Eritrean strongman Isaias Afwerki dismissed the January 21 military takeover of his Ministry of Information as a minor incident orchestrated by “a handful” of individuals, an incident that he and his ministers, who were in a meeting within the confines here [presidential palace], discussed “all day.”
The disclosures were made on February 14 in an interview with state television, Eri-TV, following a Ministerial Cabinet meeting whose agenda included the “incidents of 21 January.”
According to Isaias Afwerki, his regime dispatched the commander of the mechanized brigade to deal with the disturbance and that one of the leaders of the “incident” shot and wounded him.
The organizers of the “incident” did not have an agreed-upon plan with “some saying ‘let’s shoot’ and others ‘let’s not shoot'” and that, “by lunch time, everybody had abandoned them,” claimed Isaias Afwerki.
“We were here until sunset, when they left,” said Isaias Afwerki.
The decision was made to allow the organizers of the event to “hop in one car and leave” not because “we didn’t know where they were going” but because “we wanted to know how much worse they could make things for themselves.”
The next day, all but one surrendered “voluntarily or involuntarily…the person who was doing the shooting abandoned them, according to them…[and] they were claiming that they regretted committing such a big error.”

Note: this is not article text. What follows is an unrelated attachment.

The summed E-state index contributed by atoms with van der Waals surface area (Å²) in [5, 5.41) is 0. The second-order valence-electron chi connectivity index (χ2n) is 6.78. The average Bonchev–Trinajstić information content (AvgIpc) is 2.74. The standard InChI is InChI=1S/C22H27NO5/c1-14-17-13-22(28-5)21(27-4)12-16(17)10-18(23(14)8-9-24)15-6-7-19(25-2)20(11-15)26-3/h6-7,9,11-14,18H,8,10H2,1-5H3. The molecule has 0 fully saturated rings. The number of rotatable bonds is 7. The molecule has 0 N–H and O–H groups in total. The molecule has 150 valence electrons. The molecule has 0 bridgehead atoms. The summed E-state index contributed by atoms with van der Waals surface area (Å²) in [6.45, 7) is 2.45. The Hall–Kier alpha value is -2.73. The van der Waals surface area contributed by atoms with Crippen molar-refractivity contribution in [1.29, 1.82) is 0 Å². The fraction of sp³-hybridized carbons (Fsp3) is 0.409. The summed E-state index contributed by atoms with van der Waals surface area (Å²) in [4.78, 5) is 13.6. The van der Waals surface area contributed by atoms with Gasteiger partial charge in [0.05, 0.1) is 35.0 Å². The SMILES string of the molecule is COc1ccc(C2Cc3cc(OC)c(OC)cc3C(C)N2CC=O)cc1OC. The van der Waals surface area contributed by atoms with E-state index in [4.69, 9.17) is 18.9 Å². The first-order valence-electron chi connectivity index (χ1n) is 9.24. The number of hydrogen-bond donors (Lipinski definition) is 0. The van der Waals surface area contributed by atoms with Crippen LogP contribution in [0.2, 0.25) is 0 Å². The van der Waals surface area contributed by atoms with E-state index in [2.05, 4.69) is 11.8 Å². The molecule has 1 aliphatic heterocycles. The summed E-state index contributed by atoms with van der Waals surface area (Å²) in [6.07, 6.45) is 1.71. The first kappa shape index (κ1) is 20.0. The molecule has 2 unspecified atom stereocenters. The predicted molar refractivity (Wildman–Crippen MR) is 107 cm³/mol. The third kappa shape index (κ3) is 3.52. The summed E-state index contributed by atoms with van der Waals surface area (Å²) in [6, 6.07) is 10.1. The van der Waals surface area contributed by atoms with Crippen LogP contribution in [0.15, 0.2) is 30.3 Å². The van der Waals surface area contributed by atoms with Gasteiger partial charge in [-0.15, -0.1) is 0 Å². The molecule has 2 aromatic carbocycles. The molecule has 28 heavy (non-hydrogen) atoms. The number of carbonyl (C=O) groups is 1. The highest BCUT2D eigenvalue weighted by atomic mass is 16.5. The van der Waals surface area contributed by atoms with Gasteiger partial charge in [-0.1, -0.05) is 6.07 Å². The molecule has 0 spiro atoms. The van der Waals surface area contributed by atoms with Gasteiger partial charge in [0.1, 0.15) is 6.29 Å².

The last holdout was cornered and committed suicide.
“The film was over,” he said.
Asked why his government was slow to disclose information about the event, Isaias Afwerki said that he and his ministers had planned to issue an announcement within a day or two after the disturbance but that they had prioritized other issues.
“Their units must have known. And one of them had to go over and issue an explanation to them… he did.”
“The fable was over,” said Isaias Afwerki.
One of the reasons for his government taking three weeks to address an issue that had global media attention was because it respects the “right of liars to tell lies,” he explained.
The interviewer did not ask what the demands of the organizers of the “incident” were or who had been arrested since January 21.
Independent news outlets including Gedab News have reported that the organizers of the “January 21 incident”–which was dubbed “Operation Forto” by Eritrean opposition (Forto is where the Ministry of Information is located)– were demanding constitutional government and release of political prisoners.
Gedab News has also reported that among those arrested are Abdella Jaber, the ruling party’s long-serving director of organizational affairs; and Mustapha Nurhussein, the governor of the South Zone.
Although the impression that was being given by Eri-TV was that the interview was incidental to a Ministerial Cabinet meeting, our sources indicate that the Cabinet meeting was scheduled for the sole purpose of holding the interview, to address the paradox that an insignificant incident warrants an interview with the president.
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